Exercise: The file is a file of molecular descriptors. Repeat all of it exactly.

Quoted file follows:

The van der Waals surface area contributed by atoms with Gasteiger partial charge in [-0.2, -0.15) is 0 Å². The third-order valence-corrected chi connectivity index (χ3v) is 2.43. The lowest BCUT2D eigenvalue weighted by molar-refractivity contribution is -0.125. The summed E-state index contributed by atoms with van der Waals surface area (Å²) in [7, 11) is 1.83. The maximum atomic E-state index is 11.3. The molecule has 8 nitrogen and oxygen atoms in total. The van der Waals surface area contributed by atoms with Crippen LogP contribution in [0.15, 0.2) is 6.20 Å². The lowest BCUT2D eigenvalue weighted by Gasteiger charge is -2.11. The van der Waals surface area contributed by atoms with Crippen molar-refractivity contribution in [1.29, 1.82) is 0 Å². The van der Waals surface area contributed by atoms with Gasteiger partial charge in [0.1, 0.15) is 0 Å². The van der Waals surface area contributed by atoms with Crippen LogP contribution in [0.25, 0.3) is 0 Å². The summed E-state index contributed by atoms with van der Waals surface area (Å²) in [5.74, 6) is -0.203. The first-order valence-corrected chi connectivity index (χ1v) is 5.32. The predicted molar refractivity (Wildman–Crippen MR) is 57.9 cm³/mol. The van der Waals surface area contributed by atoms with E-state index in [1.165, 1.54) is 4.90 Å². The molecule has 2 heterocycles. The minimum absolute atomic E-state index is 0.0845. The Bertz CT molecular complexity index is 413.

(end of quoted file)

The van der Waals surface area contributed by atoms with Gasteiger partial charge in [-0.2, -0.15) is 0 Å². The third-order valence-corrected chi connectivity index (χ3v) is 2.43. The lowest BCUT2D eigenvalue weighted by molar-refractivity contribution is -0.125. The summed E-state index contributed by atoms with van der Waals surface area (Å²) in [7, 11) is 1.83. The maximum atomic E-state index is 11.3. The molecule has 8 nitrogen and oxygen atoms in total. The van der Waals surface area contributed by atoms with Crippen LogP contribution in [0.15, 0.2) is 6.20 Å². The lowest BCUT2D eigenvalue weighted by Gasteiger charge is -2.11. The van der Waals surface area contributed by atoms with Crippen molar-refractivity contribution in [1.29, 1.82) is 0 Å². The van der Waals surface area contributed by atoms with Gasteiger partial charge in [0.1, 0.15) is 0 Å². The van der Waals surface area contributed by atoms with Crippen LogP contribution in [0.25, 0.3) is 0 Å². The summed E-state index contributed by atoms with van der Waals surface area (Å²) in [5.74, 6) is -0.203. The first-order valence-corrected chi connectivity index (χ1v) is 5.32. The predicted molar refractivity (Wildman–Crippen MR) is 57.9 cm³/mol. The van der Waals surface area contributed by atoms with E-state index in [1.165, 1.54) is 4.90 Å². The molecule has 2 heterocycles. The minimum absolute atomic E-state index is 0.0845. The Bertz CT molecular complexity index is 413.